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Luke 2: 10              KJV

And the angel said unto them, Fear not: for, behold, I bring you good tidings of great joy, which shall be to all people.

What was the good news the angel delivered to the shepherds in their fields at night? “For unto you is born this day in the city of David a Saviour, which is Christ the Lord” (verse 11).

Every year at this time, I ruminate on this passage and almost every year I write on it for Christmas. Poetically, this is one of the times I enjoy the Old English version. I’ve read it in a number of versions this year and one of the words which these translations have in common is the word “all.” The angel told the shepherds that he brought them good news of great joy for all people. What an outlandish and blasphemous statement. The angel went on to proclaim the birth of the Messiah, the Jewish Messiah. How then could this be great news for all people? Do you think the Romans thought the angel brought good news of great joy? What did the angel know? Was it a prophetic statement?

Upon the departure of the angelic host, the shepherds immediately went into town and found the baby and worshipped him. Even when they returned to their fields, they continued to sing and shout their praise for the Messianic babe. At the same time, wise men from the east noticed the star which heralded baby Jesus’ birth. These “stargazers” began to follow the star. They were not Jews. They were people who watched the sky for divine encounter.

What didn’t happen is that the angel didn’t appear at the temple. He didn’t show up in the middle of a prayer service shining in the glory of the Lord. Instead, the angel appeared to humble shepherds who were probably filthy for sleeping out in the fields with their sheep. The star beckoned easterners. What I love about this is that it demonstrates the angels’ proclamation that the good news is for all people, even those me from the east; even a group of filthy shepherds.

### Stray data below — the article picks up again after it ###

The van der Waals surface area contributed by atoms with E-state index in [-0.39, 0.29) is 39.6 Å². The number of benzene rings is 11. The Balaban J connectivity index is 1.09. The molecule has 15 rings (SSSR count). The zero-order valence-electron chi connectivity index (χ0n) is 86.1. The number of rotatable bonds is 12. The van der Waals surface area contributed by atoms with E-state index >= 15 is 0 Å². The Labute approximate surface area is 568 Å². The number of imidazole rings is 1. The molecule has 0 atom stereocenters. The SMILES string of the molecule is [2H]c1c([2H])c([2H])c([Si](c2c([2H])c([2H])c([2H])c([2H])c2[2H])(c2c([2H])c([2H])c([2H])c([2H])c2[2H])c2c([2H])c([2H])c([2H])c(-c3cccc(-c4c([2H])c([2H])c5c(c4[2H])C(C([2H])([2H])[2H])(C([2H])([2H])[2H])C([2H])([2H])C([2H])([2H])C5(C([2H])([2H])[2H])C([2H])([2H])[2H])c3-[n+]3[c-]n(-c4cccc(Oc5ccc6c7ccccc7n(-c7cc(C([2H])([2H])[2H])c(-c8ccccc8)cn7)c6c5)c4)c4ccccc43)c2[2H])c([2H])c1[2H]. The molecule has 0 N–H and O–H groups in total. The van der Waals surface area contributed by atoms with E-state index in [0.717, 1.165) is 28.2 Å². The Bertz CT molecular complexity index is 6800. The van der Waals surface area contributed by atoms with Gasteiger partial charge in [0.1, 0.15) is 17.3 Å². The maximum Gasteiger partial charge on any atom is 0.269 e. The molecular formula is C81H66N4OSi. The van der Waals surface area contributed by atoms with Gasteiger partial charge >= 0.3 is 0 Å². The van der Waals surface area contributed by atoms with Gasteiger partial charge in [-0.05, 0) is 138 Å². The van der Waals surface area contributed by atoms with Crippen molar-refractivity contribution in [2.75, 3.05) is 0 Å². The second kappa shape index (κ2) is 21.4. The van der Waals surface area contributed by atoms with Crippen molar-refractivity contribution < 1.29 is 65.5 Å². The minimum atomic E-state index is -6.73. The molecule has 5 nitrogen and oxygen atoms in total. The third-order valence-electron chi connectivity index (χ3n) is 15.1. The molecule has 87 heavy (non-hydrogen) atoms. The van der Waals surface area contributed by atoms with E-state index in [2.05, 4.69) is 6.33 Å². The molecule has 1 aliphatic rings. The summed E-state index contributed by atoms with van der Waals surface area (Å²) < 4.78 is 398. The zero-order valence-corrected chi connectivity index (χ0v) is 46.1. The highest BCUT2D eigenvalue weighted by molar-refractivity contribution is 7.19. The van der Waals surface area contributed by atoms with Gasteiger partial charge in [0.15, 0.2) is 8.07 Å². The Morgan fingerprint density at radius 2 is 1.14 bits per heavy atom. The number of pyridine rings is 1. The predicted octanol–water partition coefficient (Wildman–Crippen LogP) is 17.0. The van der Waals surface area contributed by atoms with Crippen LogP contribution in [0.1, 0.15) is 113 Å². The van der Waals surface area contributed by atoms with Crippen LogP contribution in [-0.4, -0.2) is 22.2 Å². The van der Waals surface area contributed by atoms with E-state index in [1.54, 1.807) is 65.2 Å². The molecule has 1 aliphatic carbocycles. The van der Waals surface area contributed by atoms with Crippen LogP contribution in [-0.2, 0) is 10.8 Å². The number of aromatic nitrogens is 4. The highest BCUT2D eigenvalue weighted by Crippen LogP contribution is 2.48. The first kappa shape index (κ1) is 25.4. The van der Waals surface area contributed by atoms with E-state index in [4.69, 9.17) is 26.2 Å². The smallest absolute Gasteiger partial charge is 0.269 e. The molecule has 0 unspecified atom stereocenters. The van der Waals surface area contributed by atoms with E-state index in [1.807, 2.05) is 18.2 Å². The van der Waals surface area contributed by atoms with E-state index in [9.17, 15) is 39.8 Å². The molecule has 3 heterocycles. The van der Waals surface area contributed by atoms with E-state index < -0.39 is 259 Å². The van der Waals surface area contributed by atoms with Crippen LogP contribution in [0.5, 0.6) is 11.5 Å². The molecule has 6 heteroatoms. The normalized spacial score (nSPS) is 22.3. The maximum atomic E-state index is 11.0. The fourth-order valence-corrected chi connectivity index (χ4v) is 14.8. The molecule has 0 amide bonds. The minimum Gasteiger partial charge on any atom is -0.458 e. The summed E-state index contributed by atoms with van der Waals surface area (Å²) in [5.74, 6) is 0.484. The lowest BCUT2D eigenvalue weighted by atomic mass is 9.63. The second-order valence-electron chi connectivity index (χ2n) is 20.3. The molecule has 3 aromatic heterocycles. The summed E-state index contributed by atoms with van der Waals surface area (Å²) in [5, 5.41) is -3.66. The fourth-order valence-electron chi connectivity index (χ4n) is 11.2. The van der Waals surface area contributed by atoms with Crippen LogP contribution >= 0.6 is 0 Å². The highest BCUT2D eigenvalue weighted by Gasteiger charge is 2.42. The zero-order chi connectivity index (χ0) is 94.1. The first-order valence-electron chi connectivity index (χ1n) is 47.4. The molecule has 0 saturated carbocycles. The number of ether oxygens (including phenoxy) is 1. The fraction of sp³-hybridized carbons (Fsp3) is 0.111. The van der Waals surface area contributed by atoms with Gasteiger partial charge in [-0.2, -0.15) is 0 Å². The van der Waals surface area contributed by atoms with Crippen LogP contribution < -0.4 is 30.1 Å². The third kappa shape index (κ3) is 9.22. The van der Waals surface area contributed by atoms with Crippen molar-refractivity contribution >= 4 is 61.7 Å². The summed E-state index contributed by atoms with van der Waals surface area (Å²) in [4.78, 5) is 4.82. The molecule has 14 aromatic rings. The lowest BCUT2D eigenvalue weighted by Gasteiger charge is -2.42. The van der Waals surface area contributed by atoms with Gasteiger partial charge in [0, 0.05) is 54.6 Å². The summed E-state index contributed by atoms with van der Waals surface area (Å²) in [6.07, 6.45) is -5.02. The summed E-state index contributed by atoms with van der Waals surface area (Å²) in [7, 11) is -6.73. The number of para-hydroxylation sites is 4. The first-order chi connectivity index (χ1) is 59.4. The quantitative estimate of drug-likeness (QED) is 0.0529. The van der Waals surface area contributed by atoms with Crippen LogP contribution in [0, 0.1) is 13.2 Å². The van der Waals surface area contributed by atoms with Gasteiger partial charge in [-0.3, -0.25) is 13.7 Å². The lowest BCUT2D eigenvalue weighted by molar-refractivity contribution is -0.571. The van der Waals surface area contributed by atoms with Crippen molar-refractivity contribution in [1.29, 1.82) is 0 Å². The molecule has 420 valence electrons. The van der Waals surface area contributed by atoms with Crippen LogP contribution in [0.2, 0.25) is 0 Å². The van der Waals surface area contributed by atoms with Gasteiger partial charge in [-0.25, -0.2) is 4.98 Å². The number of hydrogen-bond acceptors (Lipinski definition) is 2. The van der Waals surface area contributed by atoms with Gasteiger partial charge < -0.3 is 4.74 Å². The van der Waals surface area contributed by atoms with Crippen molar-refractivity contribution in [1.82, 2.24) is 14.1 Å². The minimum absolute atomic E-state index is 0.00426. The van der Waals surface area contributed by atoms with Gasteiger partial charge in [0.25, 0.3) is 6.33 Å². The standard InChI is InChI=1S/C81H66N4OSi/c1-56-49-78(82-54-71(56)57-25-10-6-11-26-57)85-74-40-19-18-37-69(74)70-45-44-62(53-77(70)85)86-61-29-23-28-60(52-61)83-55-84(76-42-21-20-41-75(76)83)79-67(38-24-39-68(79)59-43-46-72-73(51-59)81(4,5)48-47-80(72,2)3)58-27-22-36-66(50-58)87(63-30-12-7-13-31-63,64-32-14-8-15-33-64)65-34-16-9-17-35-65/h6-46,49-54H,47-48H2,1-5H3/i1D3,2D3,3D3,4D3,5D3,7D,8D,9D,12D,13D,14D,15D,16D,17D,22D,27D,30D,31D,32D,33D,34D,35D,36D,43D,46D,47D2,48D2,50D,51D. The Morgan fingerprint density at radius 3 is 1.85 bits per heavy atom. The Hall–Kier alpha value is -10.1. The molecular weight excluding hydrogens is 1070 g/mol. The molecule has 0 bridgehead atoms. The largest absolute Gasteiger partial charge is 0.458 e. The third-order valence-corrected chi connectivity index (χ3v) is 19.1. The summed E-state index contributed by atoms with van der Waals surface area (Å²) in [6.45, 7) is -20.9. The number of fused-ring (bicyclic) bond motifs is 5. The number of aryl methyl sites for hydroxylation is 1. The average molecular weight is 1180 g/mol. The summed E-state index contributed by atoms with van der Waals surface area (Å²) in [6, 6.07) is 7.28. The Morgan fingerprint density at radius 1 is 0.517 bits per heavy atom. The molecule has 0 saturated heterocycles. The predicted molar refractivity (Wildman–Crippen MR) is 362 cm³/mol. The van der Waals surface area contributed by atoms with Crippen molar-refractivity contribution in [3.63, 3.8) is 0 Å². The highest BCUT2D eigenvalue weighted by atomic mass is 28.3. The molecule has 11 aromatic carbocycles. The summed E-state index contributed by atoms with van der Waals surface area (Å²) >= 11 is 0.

The good news is that Jesus came so that none should perish (John 3: 16). From Jesus’ first introduction into the earth, his ministry was to all people. What an awesome, wonderful, yet controversial beginning. Of course, ownership of salvation became a huge debate in Paul’s ministry and that debate even survives to our day. I believe, however, that God the Father, made his message very clear in the beginning. If salvation was only to the Jews, Father could have had Mary and Joseph introduced at court. Jewish officials could have found them room at the inn or in one of their own homes, for that matter. God didn’t write the script that way, though, because He wanted each of us to know that the birth of the miracle baby was for each one of us individually, no matter how lowly any of us may feel.

As I look at the nativity scene in my living room, I wonder about that Christmas so many years ago. As the shepherds left the humble scene where the Christ child was born among the donkeys and cattle, they proclaimed the good news to everyone who would listen. People flocked to that shelter to see the miracle; Jews and Gentiles, men and women, the hungry, the tired, the marginalized and kings. There was no guard at the gate permitting only the privileged or the chosen. All were welcome and all still are.

Yet, to this day, there are some who wonder if they are acceptable to the Christ. They don’t know if they are welcome to enter in. There may be people you know who don’t know that Jesus came to all. Maybe this Christmas, the miracle can be reborn. Maybe we can flock to the manger and give our hearts and go out shouting and praising the God who sent us His son.

Blessed be your Christmas. Blessed be your spirit. Be blessed in all.

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